Southerners had much riding on Carter’s presidency

“As a lifelong Southerner, I was pleased and proud… to see Jimmy Carter in the White House….But all the while I kept remembering a conversation I had in New York while Carter was accepting the nomination….An old friend whose roots were in in North Carolina had invited me for a drink to celebrate….As we talked, he gradually began to articulate a nagging worry that lay dark and unexpressed in my own breast. I think of his words now as prophetic….

” ‘If Carter pulls this off,’ he said, ‘he’ll go down in history as one of our greatest presidents, and the South will be back in the national fold at last, and on equal terms. But if he fails, Southerners up here won’t be able to find a rock big enough to hide behind, and the South will still be seen as a separate and unequal backwater region, a stepchild of the superior North.’ ”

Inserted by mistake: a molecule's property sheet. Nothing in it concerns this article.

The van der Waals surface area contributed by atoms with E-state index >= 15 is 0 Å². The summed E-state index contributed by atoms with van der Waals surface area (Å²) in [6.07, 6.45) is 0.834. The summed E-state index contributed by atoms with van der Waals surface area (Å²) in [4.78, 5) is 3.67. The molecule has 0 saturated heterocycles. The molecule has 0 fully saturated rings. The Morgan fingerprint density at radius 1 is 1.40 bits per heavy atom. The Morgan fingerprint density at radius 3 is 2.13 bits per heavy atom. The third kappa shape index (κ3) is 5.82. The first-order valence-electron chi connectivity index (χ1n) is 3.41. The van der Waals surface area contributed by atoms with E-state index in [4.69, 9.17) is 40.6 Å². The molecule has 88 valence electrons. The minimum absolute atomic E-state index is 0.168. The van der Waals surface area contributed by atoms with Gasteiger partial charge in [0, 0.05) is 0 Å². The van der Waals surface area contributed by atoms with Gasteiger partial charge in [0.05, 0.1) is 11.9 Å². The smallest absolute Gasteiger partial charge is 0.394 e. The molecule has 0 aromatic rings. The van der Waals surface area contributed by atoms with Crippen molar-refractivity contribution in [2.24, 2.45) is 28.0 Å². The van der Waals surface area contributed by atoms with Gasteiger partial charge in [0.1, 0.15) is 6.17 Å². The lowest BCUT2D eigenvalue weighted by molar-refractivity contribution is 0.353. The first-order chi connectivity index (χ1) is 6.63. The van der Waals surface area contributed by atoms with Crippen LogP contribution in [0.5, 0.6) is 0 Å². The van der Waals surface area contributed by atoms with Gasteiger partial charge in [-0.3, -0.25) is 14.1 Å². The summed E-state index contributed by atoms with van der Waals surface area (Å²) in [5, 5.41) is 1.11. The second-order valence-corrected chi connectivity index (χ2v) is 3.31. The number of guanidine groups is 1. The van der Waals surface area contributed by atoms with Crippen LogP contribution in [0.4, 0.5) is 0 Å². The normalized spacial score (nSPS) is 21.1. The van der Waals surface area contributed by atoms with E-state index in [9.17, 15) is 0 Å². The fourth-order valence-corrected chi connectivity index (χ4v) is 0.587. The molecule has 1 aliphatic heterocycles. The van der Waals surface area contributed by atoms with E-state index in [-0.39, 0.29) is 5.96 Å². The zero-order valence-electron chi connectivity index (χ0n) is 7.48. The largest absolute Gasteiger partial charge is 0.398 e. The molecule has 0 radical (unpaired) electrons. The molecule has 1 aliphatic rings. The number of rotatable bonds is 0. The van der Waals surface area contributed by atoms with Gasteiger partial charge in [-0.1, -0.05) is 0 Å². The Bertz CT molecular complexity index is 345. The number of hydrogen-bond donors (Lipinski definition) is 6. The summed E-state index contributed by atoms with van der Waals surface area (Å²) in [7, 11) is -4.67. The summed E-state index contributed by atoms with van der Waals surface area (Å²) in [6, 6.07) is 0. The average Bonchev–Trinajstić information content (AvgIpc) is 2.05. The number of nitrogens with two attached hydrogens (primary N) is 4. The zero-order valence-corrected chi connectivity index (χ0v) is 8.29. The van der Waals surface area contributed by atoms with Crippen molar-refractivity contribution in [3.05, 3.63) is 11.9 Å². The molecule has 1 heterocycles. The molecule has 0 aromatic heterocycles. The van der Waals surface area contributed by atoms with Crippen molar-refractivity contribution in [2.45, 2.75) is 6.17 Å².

– FromShades of Gray: Dispatches from the Modern South” by John Egerton (1991)


Charlie Daniels went up to Washington


On this day in 1977: Wilmington-born Charlie Daniels joins the more traditional Guy Lombardo at Jimmy Carter’s inaugural ball.

Two years later the Charlie Daniels Band will hit No. 1 on both country and rock charts with the fiddle tour de force “The Devil Went Down to Georgia.”

Pictured: A CDB crew member’s security tag from the Lew Powell Memorabilia Collection (CK.1287.3099).

And this just in… According to his Web site, the 73-year-old Daniels suffered “a mild stroke” Friday while snowmobiling in Colorado and was released from a Denver hospital Sunday. No plans to cancel his next tour, which begins Feb. 27.